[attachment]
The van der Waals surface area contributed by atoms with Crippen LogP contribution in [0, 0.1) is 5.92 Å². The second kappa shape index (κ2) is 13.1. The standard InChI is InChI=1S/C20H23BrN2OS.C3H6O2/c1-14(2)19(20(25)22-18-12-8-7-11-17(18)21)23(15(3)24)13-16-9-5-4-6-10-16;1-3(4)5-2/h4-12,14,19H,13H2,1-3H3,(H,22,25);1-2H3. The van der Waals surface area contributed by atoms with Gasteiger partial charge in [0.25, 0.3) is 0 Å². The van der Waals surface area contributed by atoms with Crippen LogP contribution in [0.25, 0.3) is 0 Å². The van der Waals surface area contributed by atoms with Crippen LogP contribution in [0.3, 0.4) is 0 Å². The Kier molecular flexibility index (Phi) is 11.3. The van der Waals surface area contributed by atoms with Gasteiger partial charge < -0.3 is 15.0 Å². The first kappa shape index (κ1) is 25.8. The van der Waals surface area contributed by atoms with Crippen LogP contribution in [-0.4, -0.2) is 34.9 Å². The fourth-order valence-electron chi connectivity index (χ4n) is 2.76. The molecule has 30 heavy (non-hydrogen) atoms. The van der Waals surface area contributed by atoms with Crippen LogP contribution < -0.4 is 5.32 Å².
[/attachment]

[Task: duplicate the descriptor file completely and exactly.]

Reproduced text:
The van der Waals surface area contributed by atoms with Crippen LogP contribution in [0, 0.1) is 5.92 Å². The second kappa shape index (κ2) is 13.1. The standard InChI is InChI=1S/C20H23BrN2OS.C3H6O2/c1-14(2)19(20(25)22-18-12-8-7-11-17(18)21)23(15(3)24)13-16-9-5-4-6-10-16;1-3(4)5-2/h4-12,14,19H,13H2,1-3H3,(H,22,25);1-2H3. The van der Waals surface area contributed by atoms with Gasteiger partial charge in [0.25, 0.3) is 0 Å². The van der Waals surface area contributed by atoms with Crippen LogP contribution in [0.25, 0.3) is 0 Å². The van der Waals surface area contributed by atoms with Crippen LogP contribution in [0.3, 0.4) is 0 Å². The Kier molecular flexibility index (Phi) is 11.3. The van der Waals surface area contributed by atoms with Gasteiger partial charge < -0.3 is 15.0 Å². The first kappa shape index (κ1) is 25.8. The van der Waals surface area contributed by atoms with Crippen LogP contribution in [-0.4, -0.2) is 34.9 Å². The fourth-order valence-electron chi connectivity index (χ4n) is 2.76. The molecule has 30 heavy (non-hydrogen) atoms. The van der Waals surface area contributed by atoms with Crippen LogP contribution < -0.4 is 5.32 Å².